Washington— In a letter today, four lawmakers asked the Federal Energy Regulatory Commission (FERC) and the North American Electric Reliability Corporation (NERC) to determine whether stronger federal standards are needed to ensure the security of our national electric grid after a sophisticated physical attack last year on a transmission substation in California caused millions of dollars in damages.
Sens. Dianne Feinstein, D-Calif., Ron Wyden, D-Ore., Harry Reid, D-Nev., Al Franken, D-Minn., and several other senators met last week with industry and government officials to understand the progress that has been made through voluntary measures to protect the bulk power system. The lawmakers were encouraged by the improvements made during the last year, but are requesting more information to determine whether the power grid could benefit from additional standards.
“We are concerned that voluntary measures may not be sufficient to constitute a reasonable response to the risk of physical attack on the electricity system,” the senators wrote in the letter. “While it appears that many utilities have a firm grasp on the problem, we simply do not know if there are substantial numbers of utilities or others that may have not taken adequate measures to protect against and minimize the harm from a physical attack.”
“A chain is only as strong as its weakest link,” they added.
An attack on Pacific Gas & Electric’s Metcalf transmission substation – which included severed transmission cables and nearly 100 rounds of gunshots – on April 16, 2013 nearly shut down the substation, which could have caused a large-scale blackout in California and surrounding states. The attack served as a “wake-up call” to the potential security risks to the power grid.
The senators requested responses from Acting FERC Commissioner Cheryl LaFleur and the president and CEO of NERC, Gerry Cauley, by March 3.
The letter is below:
The Honorable Cheryl LaFleur
Federal Energy Regulatory Commission
888 1st Street NE
Washington, D.C. 20426
Mr. Gerry Cauley
President & CEO
North American Electric Reliability Corporation
3353 Peachtree Rd., NE Suite North Tower
Atlanta, GA 30326
February 7, 2014
Dear Chairman LaFleur and Mr. Cauley:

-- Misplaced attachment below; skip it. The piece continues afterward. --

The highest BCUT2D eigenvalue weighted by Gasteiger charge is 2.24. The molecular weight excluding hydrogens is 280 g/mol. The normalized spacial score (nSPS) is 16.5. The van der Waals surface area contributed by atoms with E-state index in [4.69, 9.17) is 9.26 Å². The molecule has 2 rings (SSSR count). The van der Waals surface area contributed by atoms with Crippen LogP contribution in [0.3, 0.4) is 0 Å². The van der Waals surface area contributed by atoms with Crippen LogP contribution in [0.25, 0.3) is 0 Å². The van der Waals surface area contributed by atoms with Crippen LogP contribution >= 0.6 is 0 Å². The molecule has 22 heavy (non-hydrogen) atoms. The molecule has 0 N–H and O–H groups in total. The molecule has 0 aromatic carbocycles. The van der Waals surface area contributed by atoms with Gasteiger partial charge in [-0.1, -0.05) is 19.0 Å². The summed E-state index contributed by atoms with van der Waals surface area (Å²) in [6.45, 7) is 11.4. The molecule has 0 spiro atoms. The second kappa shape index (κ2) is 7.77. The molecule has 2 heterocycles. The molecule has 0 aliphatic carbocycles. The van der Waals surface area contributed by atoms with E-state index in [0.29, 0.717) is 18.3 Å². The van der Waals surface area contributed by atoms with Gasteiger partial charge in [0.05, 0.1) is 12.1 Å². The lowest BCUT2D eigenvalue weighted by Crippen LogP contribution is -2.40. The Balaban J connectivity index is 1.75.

We are writing to respectfully request that the Federal Energy Regulatory Commission (FERC) and the North American Electric Reliability Corporation (NERC) utilize their authorities under the electricity reliability provisions of Section 1211 of the Energy Policy Act of 2005 (EPAct 2005) to determine whether additional minimum standards regarding physical security at critical substations and other essential facilities are needed to assure the reliable operation of the bulk power system.
We are confident that both FERC and NERC share our concerns regarding the threat of physical attacks on critical substations and other key facets of our nation’s bulk power electricity system. Last year’s sophisticated attack on the Metcalf substation in California’s Silicon Valley was a wake-up call to the risk of physical attacks on the grid. This incident came uncomfortably close to causing a shutdown of a critical substation which could have resulted in a massive blackout in California and elsewhere in the West.
Last week, we met with key electricity industry and government officials involved in developing and implementing the response to the physical threat, including NERC and FERC. We came away from the meeting understanding that progress has been made by industry and government to minimize the risk of physical attacks on the electricity system through voluntary means, including information sharing, the installation of fencing, and cameras that monitor property outside substation fences.
However, we are concerned that voluntary measures may not be sufficient to constitute a reasonable response to the risk of physical attack on the electricity system. While it appears that many utilities have a firm grasp on the problem, we simply do not know if there are substantial numbers of utilities or others that have not taken adequate measures to protect against and minimize the harm from a physical attack. A chain is only as strong as its weakest link. Therefore, we need assurance that all entities that play a significant role in running our bulk power electricity system are taking appropriate steps to protect against and are well prepared to respond to a physical attack.
We believe that Section 1211 of EPAct 2005 provides FERC and NERC with authority to address this matter. Prior to enactment of Section 1211 in 2005 electric reliability standards were voluntary rather than mandatory. We believe that Congress did the right thing in 2005 to transition from a voluntary reliability system to one that relies a great deal on mandatory standards developed in close consultation with industry.
FERC and NERC’s authority to act on the physical threat to critical substations and other essential facilities is clear and unmistakable. EPAct 2005 authorizes FERC and NERC to develop standards “to provide for reliable operation of the bulk power system.” Reliable operation is broadly defined to mean operating the bulk power system “so that instability, uncontrolled separation, or cascading failures of such system will not occur as a result of a sudden disturbance…” A physical attack on the bulk power system certainly falls comfortably within that definition.
Finally, we understand that any FERC/NERC regulatory process must maintain the confidentiality of certain data regarding threats and vulnerabilities. NERC and FERC already face this challenge in carrying out their overall reliability mission under EPAct 2005, and we believe they can do so in this instance as well.
Thank you for your consideration of this request. We would appreciate receiving responses no later than March 3, 2014.